Converting Urolithin A is more complex than it may seem. A clinical trial with 100 participants found that only 12% of the population entering the study had Urolithin A in their blood. To evaluate the effect of diet alone to improve that number, researchers then provided participants with plant-based precursors in the form of pomegranate juice. (Interesting side note, while pomegranates are rich in the ellagitannins needed to convert Urolithin A, not all parts of the pomegranate are equal. In fact, the parts richest in the precursors are the pith and peel, not the ruby arils most often eaten. When pomegranates are juiced, however, the pith and portions of the peel are included making pomegranate juice a rich source of ellagitannins).
What the researchers discovered was that only about 40% of the people who drank the pomegranate juice were able to convert these precursors into Urolithin A, and not all of them produced therapeutic levels of Urolithin A from the diet. This suggests that the critical factor is the gut microbiome and its ability, or inability, to convert Urolithin A. More research is needed to identify the complex mix of microflora required to convert Urolithin A.
Urolithin A Improves Muscle Health
Knowing that muscle tissue has a high concentration of mitochondria, researchers hypothesized that targeting mitochondrial health could support muscle health.
Two recent studies are beginning to shed some light on this connection.
Study 1: The Energize Trial
Published in the Journal of American Medical Association in January 2022, the Energize Trial was a randomized, double-blind, placebo-controlled study that looked at the effects of 1000 mg of Urolithin A in older adults compared to placebo. The researchers tested muscle fatigue and endurance, and biomarkers of mitochondrial health at baseline, at two months, and at four months.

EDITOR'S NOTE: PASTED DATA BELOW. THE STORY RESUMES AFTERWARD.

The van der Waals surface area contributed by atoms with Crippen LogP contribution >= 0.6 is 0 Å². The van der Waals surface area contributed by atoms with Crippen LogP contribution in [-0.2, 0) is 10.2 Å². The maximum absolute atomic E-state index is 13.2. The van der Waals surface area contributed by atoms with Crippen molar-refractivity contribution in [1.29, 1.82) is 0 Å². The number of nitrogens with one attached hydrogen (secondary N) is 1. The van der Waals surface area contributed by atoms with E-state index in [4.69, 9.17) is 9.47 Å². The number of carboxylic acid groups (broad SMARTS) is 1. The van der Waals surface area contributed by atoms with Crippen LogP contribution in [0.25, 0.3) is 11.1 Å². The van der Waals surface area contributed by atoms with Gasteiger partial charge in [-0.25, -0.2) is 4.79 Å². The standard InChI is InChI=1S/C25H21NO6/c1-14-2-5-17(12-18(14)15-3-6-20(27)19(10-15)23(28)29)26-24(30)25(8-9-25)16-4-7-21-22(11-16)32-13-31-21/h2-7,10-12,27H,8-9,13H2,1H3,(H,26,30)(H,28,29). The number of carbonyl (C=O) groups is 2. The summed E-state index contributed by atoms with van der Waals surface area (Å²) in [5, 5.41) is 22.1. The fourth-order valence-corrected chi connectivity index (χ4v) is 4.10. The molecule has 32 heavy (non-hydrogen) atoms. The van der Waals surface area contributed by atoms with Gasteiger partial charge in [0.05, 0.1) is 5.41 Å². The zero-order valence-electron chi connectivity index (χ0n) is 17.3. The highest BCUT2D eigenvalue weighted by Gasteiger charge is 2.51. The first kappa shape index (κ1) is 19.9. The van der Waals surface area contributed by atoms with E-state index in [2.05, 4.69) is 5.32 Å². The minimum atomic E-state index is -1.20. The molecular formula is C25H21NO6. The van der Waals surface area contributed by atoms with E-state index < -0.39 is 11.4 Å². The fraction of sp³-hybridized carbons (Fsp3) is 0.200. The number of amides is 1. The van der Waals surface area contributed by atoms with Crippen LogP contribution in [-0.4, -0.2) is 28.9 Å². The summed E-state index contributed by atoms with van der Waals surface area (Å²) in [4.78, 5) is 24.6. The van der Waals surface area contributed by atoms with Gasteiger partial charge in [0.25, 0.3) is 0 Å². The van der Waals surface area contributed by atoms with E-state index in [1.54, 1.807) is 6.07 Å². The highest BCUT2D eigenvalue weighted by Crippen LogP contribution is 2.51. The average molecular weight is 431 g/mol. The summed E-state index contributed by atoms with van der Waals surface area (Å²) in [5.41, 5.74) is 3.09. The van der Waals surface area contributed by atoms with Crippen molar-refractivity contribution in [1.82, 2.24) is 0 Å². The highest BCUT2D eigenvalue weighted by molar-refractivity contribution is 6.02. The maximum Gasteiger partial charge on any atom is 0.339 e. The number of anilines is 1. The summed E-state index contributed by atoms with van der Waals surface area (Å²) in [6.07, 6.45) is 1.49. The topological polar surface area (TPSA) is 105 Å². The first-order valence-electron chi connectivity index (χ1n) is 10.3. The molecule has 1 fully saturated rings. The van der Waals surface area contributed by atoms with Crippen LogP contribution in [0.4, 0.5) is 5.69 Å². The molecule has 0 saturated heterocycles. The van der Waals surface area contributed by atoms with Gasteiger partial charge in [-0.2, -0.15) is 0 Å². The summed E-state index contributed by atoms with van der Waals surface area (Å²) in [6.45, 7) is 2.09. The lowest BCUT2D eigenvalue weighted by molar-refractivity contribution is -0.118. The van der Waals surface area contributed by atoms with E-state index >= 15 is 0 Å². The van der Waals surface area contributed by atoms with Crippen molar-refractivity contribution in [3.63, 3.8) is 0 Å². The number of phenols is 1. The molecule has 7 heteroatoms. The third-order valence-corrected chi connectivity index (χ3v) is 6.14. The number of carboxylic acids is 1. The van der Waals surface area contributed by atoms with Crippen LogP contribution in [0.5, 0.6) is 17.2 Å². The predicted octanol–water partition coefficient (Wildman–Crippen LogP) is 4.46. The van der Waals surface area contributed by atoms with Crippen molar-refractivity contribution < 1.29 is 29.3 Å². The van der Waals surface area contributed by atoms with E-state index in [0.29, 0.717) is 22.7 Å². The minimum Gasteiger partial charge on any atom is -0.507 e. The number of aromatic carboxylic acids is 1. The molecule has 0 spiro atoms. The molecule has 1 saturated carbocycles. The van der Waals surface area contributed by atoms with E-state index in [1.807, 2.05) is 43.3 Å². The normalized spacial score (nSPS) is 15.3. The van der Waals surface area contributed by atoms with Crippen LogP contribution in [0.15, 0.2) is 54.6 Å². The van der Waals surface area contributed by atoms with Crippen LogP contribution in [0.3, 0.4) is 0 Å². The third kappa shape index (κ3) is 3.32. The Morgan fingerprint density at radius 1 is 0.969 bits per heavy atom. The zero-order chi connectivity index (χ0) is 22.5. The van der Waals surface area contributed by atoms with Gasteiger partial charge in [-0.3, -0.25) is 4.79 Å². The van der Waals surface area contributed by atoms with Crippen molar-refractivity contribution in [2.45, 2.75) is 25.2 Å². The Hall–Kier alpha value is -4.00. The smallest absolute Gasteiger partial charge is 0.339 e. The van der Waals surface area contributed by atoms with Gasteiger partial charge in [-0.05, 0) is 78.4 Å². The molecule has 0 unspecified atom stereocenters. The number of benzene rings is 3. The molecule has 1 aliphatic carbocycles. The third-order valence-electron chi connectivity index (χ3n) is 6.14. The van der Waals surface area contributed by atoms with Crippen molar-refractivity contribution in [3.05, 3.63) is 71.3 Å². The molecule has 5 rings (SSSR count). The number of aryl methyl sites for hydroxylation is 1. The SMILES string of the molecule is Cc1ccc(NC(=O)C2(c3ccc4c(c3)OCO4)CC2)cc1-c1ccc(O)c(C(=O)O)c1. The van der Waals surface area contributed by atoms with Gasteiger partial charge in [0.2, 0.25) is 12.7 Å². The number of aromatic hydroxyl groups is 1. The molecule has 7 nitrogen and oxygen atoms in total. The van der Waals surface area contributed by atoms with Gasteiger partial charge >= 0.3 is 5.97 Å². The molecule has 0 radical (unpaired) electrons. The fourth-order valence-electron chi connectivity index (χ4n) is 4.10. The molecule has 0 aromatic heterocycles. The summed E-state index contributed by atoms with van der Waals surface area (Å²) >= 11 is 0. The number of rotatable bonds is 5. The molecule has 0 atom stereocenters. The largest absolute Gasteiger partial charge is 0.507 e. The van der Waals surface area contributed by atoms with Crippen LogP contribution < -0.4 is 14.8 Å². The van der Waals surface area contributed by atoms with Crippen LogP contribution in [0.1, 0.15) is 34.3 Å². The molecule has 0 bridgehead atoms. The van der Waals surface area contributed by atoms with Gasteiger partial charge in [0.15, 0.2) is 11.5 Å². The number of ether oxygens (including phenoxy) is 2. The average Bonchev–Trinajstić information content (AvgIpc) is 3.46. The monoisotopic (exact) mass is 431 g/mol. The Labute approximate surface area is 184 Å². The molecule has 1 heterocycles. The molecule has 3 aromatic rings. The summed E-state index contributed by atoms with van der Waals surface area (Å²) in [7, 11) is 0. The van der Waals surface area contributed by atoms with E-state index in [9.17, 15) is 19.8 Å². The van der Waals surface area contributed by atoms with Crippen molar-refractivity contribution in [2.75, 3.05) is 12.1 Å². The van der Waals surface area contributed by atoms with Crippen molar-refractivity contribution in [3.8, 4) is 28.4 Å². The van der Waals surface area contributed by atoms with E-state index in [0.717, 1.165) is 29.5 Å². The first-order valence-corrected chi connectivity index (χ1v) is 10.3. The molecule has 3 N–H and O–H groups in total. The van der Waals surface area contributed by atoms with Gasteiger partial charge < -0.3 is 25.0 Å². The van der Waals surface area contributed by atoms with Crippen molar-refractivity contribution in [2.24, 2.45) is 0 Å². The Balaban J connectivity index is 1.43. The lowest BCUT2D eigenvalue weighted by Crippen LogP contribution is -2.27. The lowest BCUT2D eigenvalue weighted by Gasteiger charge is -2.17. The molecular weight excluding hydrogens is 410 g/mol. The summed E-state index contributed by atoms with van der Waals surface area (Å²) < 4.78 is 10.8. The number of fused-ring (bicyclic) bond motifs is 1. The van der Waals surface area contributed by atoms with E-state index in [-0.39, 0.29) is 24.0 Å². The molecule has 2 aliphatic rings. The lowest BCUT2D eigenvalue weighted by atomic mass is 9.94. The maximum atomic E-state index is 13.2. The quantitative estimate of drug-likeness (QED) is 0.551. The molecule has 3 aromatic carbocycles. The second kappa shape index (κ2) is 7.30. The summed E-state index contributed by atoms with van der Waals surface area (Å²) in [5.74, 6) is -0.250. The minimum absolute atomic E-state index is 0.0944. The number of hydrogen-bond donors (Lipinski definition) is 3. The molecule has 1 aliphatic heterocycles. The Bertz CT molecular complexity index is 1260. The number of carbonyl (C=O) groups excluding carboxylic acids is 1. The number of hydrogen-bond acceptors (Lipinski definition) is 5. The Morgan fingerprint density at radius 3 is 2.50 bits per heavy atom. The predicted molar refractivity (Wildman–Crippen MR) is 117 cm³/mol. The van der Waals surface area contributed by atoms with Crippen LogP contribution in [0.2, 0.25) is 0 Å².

Skeletal muscle endurance (as measured by the number of contractions until failure) was tested in the hand and leg. Over a period of four months, significant improvements were seen in the Urolithin A group compared to the placebo group. Additionally, clinically relevant improvements in a 6-minute walk test. This is a test that measures how many meters one can walk in six minutes.
Plasma biomarkers also improved in this trial. C-reactive protein, a marker of inflammation, significantly decreased compared to the placebo. Acylcarnitines and ceramides, which are markers of mitochondrial health significantly improved.
What’s particularly surprising about the results is that improvement occurred in the absence of changes to activity level or diet.
The Energize Trial was an important first step in demonstrating the safety and efficacy of Urolithin A for older adults, and it supports the need for continued studies.
Study 2: The Atlas Trial
The Atlas Trial looked at the effect of Urolithin A on muscle strength and performance, this time in healthy middle-aged adults.
Eighty-eight participants aged 40-64 were randomized to receive either 500 mg Urolithin A, 1000 mg Urolithin A, or a placebo. The investigators selected people who were overweight and had low physical endurance so they could get a good measure of the impact of the intervention.
Just like the Energize Trial, this study showed significant improvements in muscular strength and serum biomarkers of mitochondrial function and health. Muscular strength was measured using average peak torque, and both the 500 and 1000 mg Urolithin A group saw significant improvements compared to their baseline measurements. Interestingly the placebo group saw a significant decline in this measure.
Exercise performance was evaluated with a measure of Vo2 max with a stationary cycle ergometer and a six-minute walking test. The 1000 mg group saw clinically meaningful improvements compared to placebo (+10% peak Vo2 and +7% walking distance) with these measures as well. Positive biomarkers were observed, with both treatment groups demonstrating improvements in measures of mitophagy and C-reactive protein.